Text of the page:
IMMOKALEE — By 8 a.m., the winds were up, and the balloons were down.
Strong easterly breezes in Immokalee on Saturday morning made it impossible for the 30-plus hot air balloons at the heart of the Balloons over Paradise festival to fly out of the Immokalee Regional Airport, frustrating the pilots who wanted to soar, and the crowd that wanted to watch.
Rather than fly out, drifting slowly over the horizon, the aeronauts went to their fallback position. The dawn “balloon glow,” in which the balloons were inflated and illuminated by 10-foot-long licks of flame from their powerful propane burners, went on as scheduled. So the hundreds of spectators who had gotten up early to be a part of a spectacle did get their spectacle.
A dozen balloons rose into the dark sky over the airfield, with the pilots pulling the toggles that shot out the jets of gas flame, and ground crews and volunteers tugging on ropes to keep them tethered in place. The first of the lighter-than-air craft to achieve inflation, fittingly, bore the colorful logo of festival sponsor Seminole Casino Immokalee.
One by one, additional balloons filled up and took their shapes, rubbing up against each other as the breeze tugged at them. Dozens of photographers ringed the wicker baskets, snapping photos from every angle.
“There must be a million dollars’ worth of cameras out here,” photographer Marcel Seamples said.
Along with the standard, brightly colored tulip-shaped balloons, the fleet included the three-dimensional flower “Miss Daisy”; the pink “Ham-let,” the world’s largest flying pig; and the “Purple People Eater,” a cheerful flying monster complete with tentacles.
While the balloonists provided the glow, Drums ’n’ Strings, a classical string quartet augmented by a high-energy rock drummer, serenaded spectators from the stage.
Announcer Denny Floden, one of the most experienced balloonists in the world, provided color commentary. Along with hot air balloons, he said, there are gas balloons, with helium favored over hydrogen for its safety and lack of flammability.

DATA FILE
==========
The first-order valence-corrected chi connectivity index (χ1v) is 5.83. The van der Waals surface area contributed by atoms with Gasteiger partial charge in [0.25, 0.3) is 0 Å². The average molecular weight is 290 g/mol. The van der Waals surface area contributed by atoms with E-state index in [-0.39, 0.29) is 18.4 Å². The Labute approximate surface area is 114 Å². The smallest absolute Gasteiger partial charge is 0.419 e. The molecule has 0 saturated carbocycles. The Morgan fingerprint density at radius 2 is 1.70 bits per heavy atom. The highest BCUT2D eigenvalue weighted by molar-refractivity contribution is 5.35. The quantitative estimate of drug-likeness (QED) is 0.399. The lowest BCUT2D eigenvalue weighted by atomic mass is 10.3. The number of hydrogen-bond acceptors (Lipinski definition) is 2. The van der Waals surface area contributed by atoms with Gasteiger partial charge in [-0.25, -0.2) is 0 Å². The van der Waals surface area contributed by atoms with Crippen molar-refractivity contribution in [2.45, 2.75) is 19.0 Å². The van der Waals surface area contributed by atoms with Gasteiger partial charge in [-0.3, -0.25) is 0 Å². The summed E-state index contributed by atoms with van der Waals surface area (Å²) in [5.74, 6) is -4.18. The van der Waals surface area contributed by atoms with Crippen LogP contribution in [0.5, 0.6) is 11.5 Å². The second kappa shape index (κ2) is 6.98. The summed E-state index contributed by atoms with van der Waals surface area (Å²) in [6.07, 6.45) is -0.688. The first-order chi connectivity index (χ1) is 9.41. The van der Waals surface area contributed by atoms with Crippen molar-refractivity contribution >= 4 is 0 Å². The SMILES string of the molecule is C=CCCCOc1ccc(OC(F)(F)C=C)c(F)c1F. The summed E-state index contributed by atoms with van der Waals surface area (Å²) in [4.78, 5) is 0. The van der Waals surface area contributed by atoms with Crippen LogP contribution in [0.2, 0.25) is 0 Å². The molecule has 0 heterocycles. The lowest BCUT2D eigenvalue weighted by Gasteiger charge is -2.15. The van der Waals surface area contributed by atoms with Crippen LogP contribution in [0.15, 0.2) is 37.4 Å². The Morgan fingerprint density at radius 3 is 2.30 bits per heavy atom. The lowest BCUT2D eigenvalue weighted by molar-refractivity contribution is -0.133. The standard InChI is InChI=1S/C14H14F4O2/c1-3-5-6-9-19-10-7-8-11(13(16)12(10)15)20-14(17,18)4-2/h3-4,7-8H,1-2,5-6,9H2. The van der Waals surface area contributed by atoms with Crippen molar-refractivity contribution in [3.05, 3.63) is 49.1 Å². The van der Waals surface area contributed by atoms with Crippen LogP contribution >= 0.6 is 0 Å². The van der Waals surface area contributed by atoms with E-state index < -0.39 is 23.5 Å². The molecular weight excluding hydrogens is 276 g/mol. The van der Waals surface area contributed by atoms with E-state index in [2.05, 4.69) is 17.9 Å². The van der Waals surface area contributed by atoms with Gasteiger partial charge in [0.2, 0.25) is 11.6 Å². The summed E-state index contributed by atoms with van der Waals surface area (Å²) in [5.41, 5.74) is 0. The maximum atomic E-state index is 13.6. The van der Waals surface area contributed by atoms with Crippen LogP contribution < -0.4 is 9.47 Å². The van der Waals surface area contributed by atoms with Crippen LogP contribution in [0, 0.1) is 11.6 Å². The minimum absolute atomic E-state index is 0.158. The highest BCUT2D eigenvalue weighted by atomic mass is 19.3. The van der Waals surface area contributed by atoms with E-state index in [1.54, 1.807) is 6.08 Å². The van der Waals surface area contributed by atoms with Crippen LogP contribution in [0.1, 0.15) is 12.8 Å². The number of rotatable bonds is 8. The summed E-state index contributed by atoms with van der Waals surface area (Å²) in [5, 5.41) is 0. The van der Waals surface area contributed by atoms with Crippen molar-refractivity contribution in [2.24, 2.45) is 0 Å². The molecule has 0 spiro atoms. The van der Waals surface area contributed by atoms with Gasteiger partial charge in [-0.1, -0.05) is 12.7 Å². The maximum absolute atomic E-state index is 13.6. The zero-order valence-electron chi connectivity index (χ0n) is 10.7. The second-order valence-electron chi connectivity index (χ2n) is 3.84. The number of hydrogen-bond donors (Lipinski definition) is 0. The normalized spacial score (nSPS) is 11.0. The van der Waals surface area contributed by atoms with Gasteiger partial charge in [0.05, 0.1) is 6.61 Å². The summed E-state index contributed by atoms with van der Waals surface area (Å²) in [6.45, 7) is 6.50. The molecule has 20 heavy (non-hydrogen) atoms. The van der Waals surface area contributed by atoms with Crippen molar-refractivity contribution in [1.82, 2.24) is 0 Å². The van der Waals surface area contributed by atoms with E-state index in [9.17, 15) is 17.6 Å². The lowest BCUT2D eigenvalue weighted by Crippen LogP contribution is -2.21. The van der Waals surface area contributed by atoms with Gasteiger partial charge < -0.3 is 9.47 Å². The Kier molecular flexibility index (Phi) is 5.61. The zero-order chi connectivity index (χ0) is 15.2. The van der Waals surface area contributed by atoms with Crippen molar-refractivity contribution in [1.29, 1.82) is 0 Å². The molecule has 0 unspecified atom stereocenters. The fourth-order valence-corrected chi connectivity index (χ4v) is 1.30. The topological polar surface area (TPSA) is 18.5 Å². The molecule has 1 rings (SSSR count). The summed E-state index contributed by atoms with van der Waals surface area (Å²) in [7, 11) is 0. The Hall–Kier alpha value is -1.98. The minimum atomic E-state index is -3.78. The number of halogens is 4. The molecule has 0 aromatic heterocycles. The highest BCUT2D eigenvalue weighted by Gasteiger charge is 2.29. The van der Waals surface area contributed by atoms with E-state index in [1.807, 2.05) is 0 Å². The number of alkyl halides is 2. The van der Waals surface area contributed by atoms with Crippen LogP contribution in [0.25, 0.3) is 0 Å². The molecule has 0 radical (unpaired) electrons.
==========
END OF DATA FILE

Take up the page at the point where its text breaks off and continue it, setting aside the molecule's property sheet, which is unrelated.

A typical hot air balloon, containing more than 70,000 cubic feet of hot air when inflated, costs from $20,000 to $40,000, and to fly it, the pilot needs a license from the Federal Aviation Administration (FAA), specifically for lighter-than-air craft.
Saturday morning, though, no one flew.
“We’re just over our (limit),” said veteran balloon pilot Bob Carlton, in charge of coordinating the aeronautical aspect of the festival. “The FAA says we have to have winds at eight knots or under, and we’re at nine knots.”
An FAA flight safety inspector was on hand to make the determination, and the winds grew stronger as the morning progressed. By the time the sun rose fully, the wind-blown flags on the vendors’ tents were standing straight out.
With children’s games and bands, there were plenty of activities to hold the attention of the crowds even after all the balloons were packed away. Only a few wicker baskets were on display to remind people that this was, after all, a balloon festival.
The festival resumes Sunday with activities scheduled from 6 a.m. to 4 p.m. All performances and activities are free; parking is $5.
With puffs of gas and a whoosh of flame, some 15 hot-air balloons rose over the horizon at the Immokalee Regional Airport this morning, April 14, shortly after 6 a.m.
The wind level kept the balloons tethered to the ground, but crowds poured into the town to see them, causing at least 15-minute backups for parking in the predawn hours.
“Balloons Over Paradise” continues from 6 a.m.-9 p.m. Saturday and 6 a.m.-4 p.m. Sunday at the Immokalee Regional Airport. Sunday attendees may find easier going to park at the Seminole Casino Immokalee on the west side of town and take its shuttle out to the airport.
Some enterprising residents were offering $10 parking; at the airport itself, parking is $5, and a shuttle is still required.
Even as early as 6 a.m. festival goers could buy sausage sandwiches and waffles on a stick and enjoy a string quartet as they watched the balloons inflate.